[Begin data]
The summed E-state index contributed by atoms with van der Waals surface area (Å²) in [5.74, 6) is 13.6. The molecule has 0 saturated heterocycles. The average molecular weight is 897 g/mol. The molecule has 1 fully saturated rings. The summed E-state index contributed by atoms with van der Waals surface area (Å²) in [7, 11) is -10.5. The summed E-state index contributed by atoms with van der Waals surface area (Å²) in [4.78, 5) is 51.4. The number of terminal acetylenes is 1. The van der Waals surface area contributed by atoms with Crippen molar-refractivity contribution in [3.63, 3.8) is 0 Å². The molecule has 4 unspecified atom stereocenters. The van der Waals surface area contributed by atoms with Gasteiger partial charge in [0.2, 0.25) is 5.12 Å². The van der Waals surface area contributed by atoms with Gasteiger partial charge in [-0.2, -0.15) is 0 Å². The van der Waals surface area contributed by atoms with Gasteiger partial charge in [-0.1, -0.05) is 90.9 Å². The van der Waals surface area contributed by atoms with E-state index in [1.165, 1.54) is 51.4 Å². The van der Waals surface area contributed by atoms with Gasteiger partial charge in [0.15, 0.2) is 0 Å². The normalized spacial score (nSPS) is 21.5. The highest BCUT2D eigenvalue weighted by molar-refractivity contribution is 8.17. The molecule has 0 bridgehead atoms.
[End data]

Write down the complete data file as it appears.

The summed E-state index contributed by atoms with van der Waals surface area (Å²) in [5.74, 6) is 13.6. The molecule has 0 saturated heterocycles. The average molecular weight is 897 g/mol. The molecule has 1 fully saturated rings. The summed E-state index contributed by atoms with van der Waals surface area (Å²) in [7, 11) is -10.5. The summed E-state index contributed by atoms with van der Waals surface area (Å²) in [4.78, 5) is 51.4. The number of terminal acetylenes is 1. The van der Waals surface area contributed by atoms with Crippen molar-refractivity contribution in [3.63, 3.8) is 0 Å². The molecule has 4 unspecified atom stereocenters. The van der Waals surface area contributed by atoms with Gasteiger partial charge in [0.2, 0.25) is 5.12 Å². The van der Waals surface area contributed by atoms with Gasteiger partial charge in [-0.2, -0.15) is 0 Å². The van der Waals surface area contributed by atoms with Gasteiger partial charge in [-0.1, -0.05) is 90.9 Å². The van der Waals surface area contributed by atoms with E-state index in [1.165, 1.54) is 51.4 Å². The van der Waals surface area contributed by atoms with Gasteiger partial charge in [0.15, 0.2) is 0 Å². The normalized spacial score (nSPS) is 21.5. The highest BCUT2D eigenvalue weighted by molar-refractivity contribution is 8.17. The molecule has 0 bridgehead atoms.